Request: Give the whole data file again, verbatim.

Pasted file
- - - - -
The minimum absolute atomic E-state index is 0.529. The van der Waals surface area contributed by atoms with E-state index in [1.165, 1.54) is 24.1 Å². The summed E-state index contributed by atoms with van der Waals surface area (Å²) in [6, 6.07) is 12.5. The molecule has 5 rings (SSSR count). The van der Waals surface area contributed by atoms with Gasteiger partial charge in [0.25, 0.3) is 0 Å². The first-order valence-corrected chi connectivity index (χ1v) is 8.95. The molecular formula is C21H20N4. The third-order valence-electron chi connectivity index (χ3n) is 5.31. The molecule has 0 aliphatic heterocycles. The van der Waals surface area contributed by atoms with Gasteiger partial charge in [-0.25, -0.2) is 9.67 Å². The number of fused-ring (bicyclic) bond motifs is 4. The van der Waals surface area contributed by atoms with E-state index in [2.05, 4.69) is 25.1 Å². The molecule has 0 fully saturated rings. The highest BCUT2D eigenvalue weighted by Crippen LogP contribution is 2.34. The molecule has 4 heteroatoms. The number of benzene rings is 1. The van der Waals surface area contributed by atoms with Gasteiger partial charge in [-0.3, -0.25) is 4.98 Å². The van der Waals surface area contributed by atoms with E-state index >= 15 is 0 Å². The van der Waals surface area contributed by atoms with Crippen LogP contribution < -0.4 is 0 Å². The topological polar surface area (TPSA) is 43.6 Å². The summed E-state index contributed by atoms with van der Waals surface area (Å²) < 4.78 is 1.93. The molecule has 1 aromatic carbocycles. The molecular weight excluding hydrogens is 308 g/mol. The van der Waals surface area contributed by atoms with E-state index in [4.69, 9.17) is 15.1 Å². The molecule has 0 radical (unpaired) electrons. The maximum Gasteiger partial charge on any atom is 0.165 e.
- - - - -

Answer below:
The minimum absolute atomic E-state index is 0.529. The van der Waals surface area contributed by atoms with E-state index in [1.165, 1.54) is 24.1 Å². The summed E-state index contributed by atoms with van der Waals surface area (Å²) in [6, 6.07) is 12.5. The molecule has 5 rings (SSSR count). The van der Waals surface area contributed by atoms with Gasteiger partial charge in [0.25, 0.3) is 0 Å². The first-order valence-corrected chi connectivity index (χ1v) is 8.95. The molecular formula is C21H20N4. The third-order valence-electron chi connectivity index (χ3n) is 5.31. The molecule has 0 aliphatic heterocycles. The van der Waals surface area contributed by atoms with Gasteiger partial charge in [-0.25, -0.2) is 9.67 Å². The number of fused-ring (bicyclic) bond motifs is 4. The van der Waals surface area contributed by atoms with E-state index in [2.05, 4.69) is 25.1 Å². The molecule has 0 fully saturated rings. The highest BCUT2D eigenvalue weighted by Crippen LogP contribution is 2.34. The molecule has 4 heteroatoms. The number of benzene rings is 1. The van der Waals surface area contributed by atoms with Gasteiger partial charge in [-0.3, -0.25) is 4.98 Å². The van der Waals surface area contributed by atoms with E-state index >= 15 is 0 Å². The van der Waals surface area contributed by atoms with Crippen LogP contribution < -0.4 is 0 Å². The topological polar surface area (TPSA) is 43.6 Å². The summed E-state index contributed by atoms with van der Waals surface area (Å²) < 4.78 is 1.93. The molecule has 1 aromatic carbocycles. The molecular weight excluding hydrogens is 308 g/mol. The van der Waals surface area contributed by atoms with E-state index in [4.69, 9.17) is 15.1 Å². The molecule has 0 radical (unpaired) electrons. The maximum Gasteiger partial charge on any atom is 0.165 e.